I had already become interested in sustainability because I was seeing the intersection between war and poverty, racism and xenophobia. I was seeing all of that play out and I was seeing it was about resources, sharing of resources and not sharing of resources. At that point in time that because of the arid land the farmers were coming into the cities and there was all this crazy stuff going on. I was, man, sustainability was at the core of all this, this dumb thing. We have got to live sustainably, it is so dumb. It is the simple idea, simple, go to the basics. That was the basis of it.  

How did you come about the idea of using waste to create your own paint? 

So, I was really lucky, there was a group of environmental studies facutly faculty here, and they formed a small faculty study group called the Kaana project, open to any faculty members. They got a little bit of funding, so I signed on. What they did was take us around, because I am not from Ohio and I am certainly not from this part. They would talk about the history, environmental history over here and I was really interested in the environment because that is where I go to recharge, those are things that I love. I would always take my daughter, letslet’s go out west, I gotta show you the desert, I gotta show you the mountains, I gotta show you all this stuff.  Seeing this environment, which is totally different, all these hills are hollow because they are all coal mined out. In fact, you have to have some science insurance because they are all mined underneath. Almost 4 million tons of coal were moved from underground Ohio alone. I’m learning all this stuff.  

Maybe I was meant to be here, maybe I can do something. But I was like, what do I do just go like stop coal. And that is when they took us to these mine seeps, and you can smell it is very sulfur smelling, itsit’s almost— there is a tang in the air kind of acidic in a way. And then you see the river, every seep is different, but a lot of it there is this very thick slug that sticks to the sides and nothing lives in it. You can not, there is really almost no aquatic life that lives in these streams. For miles and miles and miles, 13 hundred stream miles in Ohio alone aquatically dead, no fish, no nothing. They were like this is iron sludge and it is acid, and it is iron, and metals and it comes out of these coal mines.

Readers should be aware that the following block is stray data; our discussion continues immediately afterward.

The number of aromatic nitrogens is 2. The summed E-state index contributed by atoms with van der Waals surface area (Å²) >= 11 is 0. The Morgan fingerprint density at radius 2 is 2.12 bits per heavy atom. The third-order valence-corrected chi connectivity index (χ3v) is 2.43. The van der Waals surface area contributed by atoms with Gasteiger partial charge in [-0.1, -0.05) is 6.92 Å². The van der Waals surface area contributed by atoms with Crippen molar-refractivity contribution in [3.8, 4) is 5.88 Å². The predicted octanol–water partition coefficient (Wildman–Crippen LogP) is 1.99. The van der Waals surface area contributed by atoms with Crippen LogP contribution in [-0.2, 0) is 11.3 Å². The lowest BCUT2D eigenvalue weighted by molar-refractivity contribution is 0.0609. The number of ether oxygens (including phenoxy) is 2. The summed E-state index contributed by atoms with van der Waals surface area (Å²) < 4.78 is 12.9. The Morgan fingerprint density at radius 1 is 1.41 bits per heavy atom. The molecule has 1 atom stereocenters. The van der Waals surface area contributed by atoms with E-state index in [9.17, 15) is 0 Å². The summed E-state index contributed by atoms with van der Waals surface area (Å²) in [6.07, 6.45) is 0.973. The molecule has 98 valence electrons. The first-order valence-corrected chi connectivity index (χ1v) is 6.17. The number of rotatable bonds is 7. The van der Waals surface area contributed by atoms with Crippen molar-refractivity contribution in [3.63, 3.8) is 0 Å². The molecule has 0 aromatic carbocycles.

And I was like OK it’s iron sludge, how pure is it? It is pretty much just iron it is like 90% iron oxide with some magnesium and some other things. And I was like, half my paints are iron oxide, hmm do you think I can make paint out of it? They looked at me like ooohh…so I just took a jar of the sludge back with me to my studio and I was like, I ‘llI’ll make paint out of it because I know how to make paints. It did not work; it was very bad. I made claggy, chunky, orange concrete, that is all it was, nothing more. It was very bad, nothing worked out and I was oh my gosh. So I realized, I don’t know how to do this, maybe it is not possible, but this jar of terrible things was staring at me in my studio.  

And this point Scale was over and I was kind of having an artistic crisis in figuring out what am I going to do. It is at that time that my friend, Elaine Getz, who was getting her PHD PhD in Civil Engineering and Environmental Engineering, was studying under Professor Guy Riefler. And she is like, “hey I am studying under this professor, and I know you are an artist, and he needs an artist's help if you want to have coffee with him.”| And I was like sure, so we just had coffee over here right uptown. He was like I need an artist, I can not figure out how to make a good pigment. I can get the iron out, but I can’t figure out how to make the iron into good pigment. Funny you should say this because I have been trying to make pigment out of it as well, and that was it, we just started working together.  

We are 3 partners, me, Professor Guy Riefler who provides his scientific knowledge and our other partner, Michelle Shively is the one who understands stream health, she does water sampling to see what fish is in there and what invertebrates and insects and she tells us if this is going to work or not. She is also the water shed coordinator for Sunday Creek, rural action, local environmental organizations and is the one who everybody likes, she is our ambassador. 

Where did you get the scientific help to create paint out of this iron sludge?   
Can you tell us about your journey in the making of the paint?